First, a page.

A teachers contract approved by just more than half the faculty in November shows signs of a new era of fiscal steady seas, officials at Oak Park and River Forest High School said last week.
Retirement costs were cut in half with the new contract, and other savings were found in medical insurance premium costs.
Though salary hikes for the three-year deal were above what the District 200 Board of Education prescribed in its five-year plan, the savings steps during a time of economic prosperity in the district?#34;it passed an operating referendum in 2002?#34;represents a "sea change" for the district, one that began with the hiring three years ago of Chief Financial Officer Cheryl Witham, board members said.
Before, educators handled finances at the high school. But as doctors have been replaced with business professionals in the running of hospitals, so should educators, said John Rigas, board secretary and head of the board's negotiating team.
Witham moved the district to a "zero-based" budget, so that all expenses have to be justified every year, not just increases.
"Cheryl has gone through and just financially scrubbed this place," Rigas said.
Jason Edgecombe, the assistant superintendent for human resources, said the administration hopes teachers will eventually see that the changes in retirement and health benefits needed to be made now, and will appreciate future financial stability.
The board cut payment of the employer's share of the state's early retirement penalty, which has cost the district up to $100,000 per teacher in some cases. The contract encourages teachers to stay with the district until they reach age 60 or have 34 years of teaching experience, rather than retire early.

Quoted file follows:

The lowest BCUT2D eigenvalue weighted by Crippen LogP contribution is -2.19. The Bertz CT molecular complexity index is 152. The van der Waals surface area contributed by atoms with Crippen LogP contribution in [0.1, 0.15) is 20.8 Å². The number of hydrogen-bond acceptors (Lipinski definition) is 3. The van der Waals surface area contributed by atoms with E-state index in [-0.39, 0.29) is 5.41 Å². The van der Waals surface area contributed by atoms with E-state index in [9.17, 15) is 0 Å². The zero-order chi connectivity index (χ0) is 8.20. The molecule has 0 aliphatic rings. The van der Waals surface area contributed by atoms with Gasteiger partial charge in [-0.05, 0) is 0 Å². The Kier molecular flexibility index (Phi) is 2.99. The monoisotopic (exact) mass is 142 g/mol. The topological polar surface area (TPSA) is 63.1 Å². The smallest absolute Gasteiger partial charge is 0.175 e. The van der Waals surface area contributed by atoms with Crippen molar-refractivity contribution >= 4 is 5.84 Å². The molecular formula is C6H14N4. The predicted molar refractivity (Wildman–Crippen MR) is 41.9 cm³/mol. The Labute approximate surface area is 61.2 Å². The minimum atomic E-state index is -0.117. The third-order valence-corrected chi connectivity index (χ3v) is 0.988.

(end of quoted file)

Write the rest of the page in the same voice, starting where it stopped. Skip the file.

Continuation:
On average for a retiring teacher, the total early retirement package costs to the district will now be $110,000, down from $248,000 last year.
At the same time, total pension benefits to teachers have increased, officials said, as long as teachers live to their life expectancy.
Salaries did rise in the new contract, especially for teachers in their first seven years of teaching. That was an effort to even out the pay schedule, which had grown to benefit experienced teachers more than new teachers over about a decade of negotiated deals, officials said.
Better salaries lower on the pay scale will help the district attract and retain teachers with less experience. Ideally, the district hires the candidate most qualified for a position. But balancing those desires with fiscal responsibility results in balancing more experienced hires with less experienced ones, Edgecombe said.
District 200 update
The Oak Park and River Forest High School District 200 Board of Education began the process to approve the sale of $1.7 million in working cash bonds last week at its regular meeting Dec. 16.
Chief Financial Officer Cheryl Witham said the district intends to use the proceeds of the bond sale in building projects, such as making ventilation improvements in the pool areas.
The bonds will cost taxpayers $2.3 million by the time they are retired in 2016. Repayment of the bonds would come from property taxes that are in addition to money the district can levy for its operating funds under tax caps.
A petition signed by 10 percent of registered voters (5,696 people) in the district by Jan. 18 would force the bond sale to a referendum. An attempt last year to force a District 97 bond sale to referendum was unsuccessful.
The district will hold a hearing on the bond sale on Jan. 27. A resolution to sell the bonds could be approved a week or later after the hearing.
Board adopts school funding resolution
The board adopted a resolution on school funding drafted by the Metropolitan Mayors Caucus, a collaboration of elected officials from Chicago and 271 other municipalities in the six-county metropolitan area.
The resolution calls for the state to make the following "short term goals":
? To fund mandates "in addition to, and not in place of, State funding for core curriculum costs,"
? To change the way it evaluates fiscal accountability at districts,
? To change the way it measures student achievement and accountability,
? To fund at least 51 percent of the cost of education, reducing the reliance on local property taxes,
? To direct more state dollars to under-funded districts.
By passing the resolution, the board urges the governor and members of the General Assembly to "work toward the implementation of the above stated goals and begin a much needed dialogue on ways to reduce the over reliance on local property taxes to fund education."